Basically you take a piece of paper and with the action loosely in the stock slide the paper between the barrel and the stock to determine where the barrel is making contact in the channel and remove wood there. Then you put the action back in the stock and check again and if the paper will not slide under the barrel you remove wood where it binds and then try again. Repeat this 5-10 times until the paper slides freely up to the bedding compound.

    There may be a difference between how the action fits in the stock with a loose fit and when it is finally tightened down so you have to give it a final check to make sure it is free floated when the screws are in.

    The common sources of error are cosmetic damage along the top sides of the barrel channel where you remove too much wood in a spot and at the end of the barrel channel by not getting a round shape. The damage from mistakes will be purely cosmetic unless you get in a hurry and use a chainsaw.

    Be sure to seal the inside of the barrel channel with a exterior grade of wood sealer. It is not so critical with a laminated stock as a regular walnut stock. A regular wood stock unsealed can warp so it un-floats the barrel.
     
  12. Iron Worker

    Iron Worker Well-Known Member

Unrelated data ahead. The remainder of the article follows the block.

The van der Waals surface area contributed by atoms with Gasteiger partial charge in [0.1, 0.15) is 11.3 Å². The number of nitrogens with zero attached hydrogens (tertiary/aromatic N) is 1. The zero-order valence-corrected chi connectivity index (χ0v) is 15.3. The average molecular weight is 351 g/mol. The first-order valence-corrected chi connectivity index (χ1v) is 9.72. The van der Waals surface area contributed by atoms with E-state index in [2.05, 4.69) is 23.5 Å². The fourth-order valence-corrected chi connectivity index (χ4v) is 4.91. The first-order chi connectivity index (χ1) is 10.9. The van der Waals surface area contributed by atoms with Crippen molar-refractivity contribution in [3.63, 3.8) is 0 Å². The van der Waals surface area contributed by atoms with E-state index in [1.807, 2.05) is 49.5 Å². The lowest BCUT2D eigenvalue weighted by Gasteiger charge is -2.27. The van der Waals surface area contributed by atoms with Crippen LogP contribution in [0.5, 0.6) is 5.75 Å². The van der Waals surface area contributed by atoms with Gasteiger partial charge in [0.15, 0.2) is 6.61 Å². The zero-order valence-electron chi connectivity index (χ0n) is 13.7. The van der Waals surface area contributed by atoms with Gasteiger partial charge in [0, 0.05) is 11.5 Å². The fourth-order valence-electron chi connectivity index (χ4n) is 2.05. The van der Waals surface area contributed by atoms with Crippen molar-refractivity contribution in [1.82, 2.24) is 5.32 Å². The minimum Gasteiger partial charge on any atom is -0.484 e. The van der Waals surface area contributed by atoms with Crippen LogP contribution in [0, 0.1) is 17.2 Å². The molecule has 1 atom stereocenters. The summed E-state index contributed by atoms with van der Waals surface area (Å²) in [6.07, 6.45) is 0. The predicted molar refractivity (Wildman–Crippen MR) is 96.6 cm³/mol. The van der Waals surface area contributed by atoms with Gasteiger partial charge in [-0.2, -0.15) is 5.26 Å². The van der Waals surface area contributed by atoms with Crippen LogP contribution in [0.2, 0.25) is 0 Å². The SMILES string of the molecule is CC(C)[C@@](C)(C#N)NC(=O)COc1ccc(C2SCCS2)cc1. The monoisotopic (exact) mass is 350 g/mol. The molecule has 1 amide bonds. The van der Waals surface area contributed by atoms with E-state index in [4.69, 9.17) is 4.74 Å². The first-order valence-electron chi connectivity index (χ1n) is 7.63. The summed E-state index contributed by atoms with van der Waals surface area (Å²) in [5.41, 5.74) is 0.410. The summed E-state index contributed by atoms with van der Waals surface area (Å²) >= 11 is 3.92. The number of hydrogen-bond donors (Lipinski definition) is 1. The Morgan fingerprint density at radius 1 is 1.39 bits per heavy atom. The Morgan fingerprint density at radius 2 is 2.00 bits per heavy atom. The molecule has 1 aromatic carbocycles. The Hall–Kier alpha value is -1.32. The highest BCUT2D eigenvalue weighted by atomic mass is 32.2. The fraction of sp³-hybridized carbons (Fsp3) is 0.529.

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    I found a tool called a "Gunline Barrel bedding tool" they have them in various sizes from 1/2" to 1" would i want the same size as my bbl is in the stock is ? Brownells has them .....
     
  13. jarnold37

    jarnold37 Member

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    As to free floating the barrel, do you have any bedding in front of recoil lug? You will run into problem with a new barrel because it cannot be exact size of barrel that was removed. I always rebed after barrel change to make sure of no undue pressure. As to free-floating, I have found sockets wrapped with various grades of sandpaper will permit even a 5th grader to open up barrel channel. Once barrel is floated-the action must be bedded because the pressure point in forearm is gone. This pressure point is there for a reason. The factories know that the union of the stock and action are far from precise, so they put contact in forearm to help support the entire barreled action. With a relatively light barrel, the barrel temperature increases per shot and pressure point usually causes barrel to whip differently after temp increases. Bedded a light barreled rifle once with no float-action to tip of forearm. It shot suprisingly well. Not much sticking out to whip I guess
     
  14. Buffalobob

    Buffalobob Well-Known Member

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    I have never used one because I just make do with the tools I have and I only do it a few times in my life.